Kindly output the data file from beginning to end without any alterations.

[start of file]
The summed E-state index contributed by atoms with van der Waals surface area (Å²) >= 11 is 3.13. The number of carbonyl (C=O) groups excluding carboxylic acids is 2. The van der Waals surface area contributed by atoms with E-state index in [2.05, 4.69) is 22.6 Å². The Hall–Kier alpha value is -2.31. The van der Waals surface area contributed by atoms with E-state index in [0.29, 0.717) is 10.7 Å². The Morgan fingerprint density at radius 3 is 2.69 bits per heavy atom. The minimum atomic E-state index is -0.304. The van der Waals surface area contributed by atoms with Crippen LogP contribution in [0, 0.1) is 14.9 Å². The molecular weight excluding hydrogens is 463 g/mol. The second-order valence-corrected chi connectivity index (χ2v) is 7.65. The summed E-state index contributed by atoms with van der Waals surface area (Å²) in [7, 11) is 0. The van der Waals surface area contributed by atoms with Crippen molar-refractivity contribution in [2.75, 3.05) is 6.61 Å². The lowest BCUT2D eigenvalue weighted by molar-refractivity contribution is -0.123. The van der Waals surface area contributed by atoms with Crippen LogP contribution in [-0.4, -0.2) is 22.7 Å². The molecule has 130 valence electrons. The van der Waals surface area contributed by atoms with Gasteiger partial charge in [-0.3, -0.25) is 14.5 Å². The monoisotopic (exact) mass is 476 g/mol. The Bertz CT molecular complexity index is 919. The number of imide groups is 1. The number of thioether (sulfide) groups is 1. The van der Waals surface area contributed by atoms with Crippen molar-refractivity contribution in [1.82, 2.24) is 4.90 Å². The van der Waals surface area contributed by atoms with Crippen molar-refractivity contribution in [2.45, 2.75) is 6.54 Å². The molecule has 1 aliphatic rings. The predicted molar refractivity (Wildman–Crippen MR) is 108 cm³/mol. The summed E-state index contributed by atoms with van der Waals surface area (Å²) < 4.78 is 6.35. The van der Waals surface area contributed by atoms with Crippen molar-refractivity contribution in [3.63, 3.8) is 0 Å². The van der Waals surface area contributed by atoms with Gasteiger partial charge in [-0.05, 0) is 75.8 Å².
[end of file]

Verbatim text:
The summed E-state index contributed by atoms with van der Waals surface area (Å²) >= 11 is 3.13. The number of carbonyl (C=O) groups excluding carboxylic acids is 2. The van der Waals surface area contributed by atoms with E-state index in [2.05, 4.69) is 22.6 Å². The Hall–Kier alpha value is -2.31. The van der Waals surface area contributed by atoms with E-state index in [0.29, 0.717) is 10.7 Å². The Morgan fingerprint density at radius 3 is 2.69 bits per heavy atom. The minimum atomic E-state index is -0.304. The van der Waals surface area contributed by atoms with Crippen LogP contribution in [0, 0.1) is 14.9 Å². The molecular weight excluding hydrogens is 463 g/mol. The second-order valence-corrected chi connectivity index (χ2v) is 7.65. The summed E-state index contributed by atoms with van der Waals surface area (Å²) in [7, 11) is 0. The van der Waals surface area contributed by atoms with Crippen molar-refractivity contribution in [2.75, 3.05) is 6.61 Å². The lowest BCUT2D eigenvalue weighted by molar-refractivity contribution is -0.123. The van der Waals surface area contributed by atoms with Crippen LogP contribution in [-0.4, -0.2) is 22.7 Å². The molecule has 130 valence electrons. The van der Waals surface area contributed by atoms with Gasteiger partial charge in [-0.3, -0.25) is 14.5 Å². The monoisotopic (exact) mass is 476 g/mol. The Bertz CT molecular complexity index is 919. The number of imide groups is 1. The number of thioether (sulfide) groups is 1. The van der Waals surface area contributed by atoms with Crippen molar-refractivity contribution in [1.82, 2.24) is 4.90 Å². The van der Waals surface area contributed by atoms with Crippen molar-refractivity contribution in [2.45, 2.75) is 6.54 Å². The molecule has 1 aliphatic rings. The predicted molar refractivity (Wildman–Crippen MR) is 108 cm³/mol. The summed E-state index contributed by atoms with van der Waals surface area (Å²) < 4.78 is 6.35. The van der Waals surface area contributed by atoms with Crippen molar-refractivity contribution in [3.63, 3.8) is 0 Å². The van der Waals surface area contributed by atoms with Gasteiger partial charge in [-0.05, 0) is 75.8 Å².